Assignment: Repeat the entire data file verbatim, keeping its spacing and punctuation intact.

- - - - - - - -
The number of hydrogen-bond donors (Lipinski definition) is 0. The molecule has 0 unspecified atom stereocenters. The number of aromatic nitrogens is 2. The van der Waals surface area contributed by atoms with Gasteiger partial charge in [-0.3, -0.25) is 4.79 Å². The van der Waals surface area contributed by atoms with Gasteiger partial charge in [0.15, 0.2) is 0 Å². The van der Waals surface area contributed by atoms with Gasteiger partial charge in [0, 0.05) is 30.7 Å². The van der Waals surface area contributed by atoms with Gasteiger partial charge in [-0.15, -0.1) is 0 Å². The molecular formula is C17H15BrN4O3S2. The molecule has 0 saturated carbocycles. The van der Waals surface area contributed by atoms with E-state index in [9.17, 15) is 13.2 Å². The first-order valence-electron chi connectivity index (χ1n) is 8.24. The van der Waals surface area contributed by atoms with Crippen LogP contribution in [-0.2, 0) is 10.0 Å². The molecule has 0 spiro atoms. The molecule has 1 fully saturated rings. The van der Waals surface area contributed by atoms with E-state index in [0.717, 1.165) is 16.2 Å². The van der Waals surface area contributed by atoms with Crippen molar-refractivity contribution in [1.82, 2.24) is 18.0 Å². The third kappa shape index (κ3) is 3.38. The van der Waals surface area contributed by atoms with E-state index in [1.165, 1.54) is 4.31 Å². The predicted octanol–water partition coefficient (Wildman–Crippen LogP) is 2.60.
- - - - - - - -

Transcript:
The number of hydrogen-bond donors (Lipinski definition) is 0. The molecule has 0 unspecified atom stereocenters. The number of aromatic nitrogens is 2. The van der Waals surface area contributed by atoms with Gasteiger partial charge in [-0.3, -0.25) is 4.79 Å². The van der Waals surface area contributed by atoms with Gasteiger partial charge in [0.15, 0.2) is 0 Å². The van der Waals surface area contributed by atoms with Gasteiger partial charge in [0, 0.05) is 30.7 Å². The van der Waals surface area contributed by atoms with Gasteiger partial charge in [-0.15, -0.1) is 0 Å². The molecular formula is C17H15BrN4O3S2. The molecule has 0 saturated carbocycles. The van der Waals surface area contributed by atoms with E-state index in [9.17, 15) is 13.2 Å². The first-order valence-electron chi connectivity index (χ1n) is 8.24. The van der Waals surface area contributed by atoms with Crippen LogP contribution in [-0.2, 0) is 10.0 Å². The molecule has 0 spiro atoms. The molecule has 1 fully saturated rings. The van der Waals surface area contributed by atoms with E-state index in [0.717, 1.165) is 16.2 Å². The van der Waals surface area contributed by atoms with Crippen molar-refractivity contribution in [1.82, 2.24) is 18.0 Å². The third kappa shape index (κ3) is 3.38. The van der Waals surface area contributed by atoms with E-state index in [1.165, 1.54) is 4.31 Å². The predicted octanol–water partition coefficient (Wildman–Crippen LogP) is 2.60.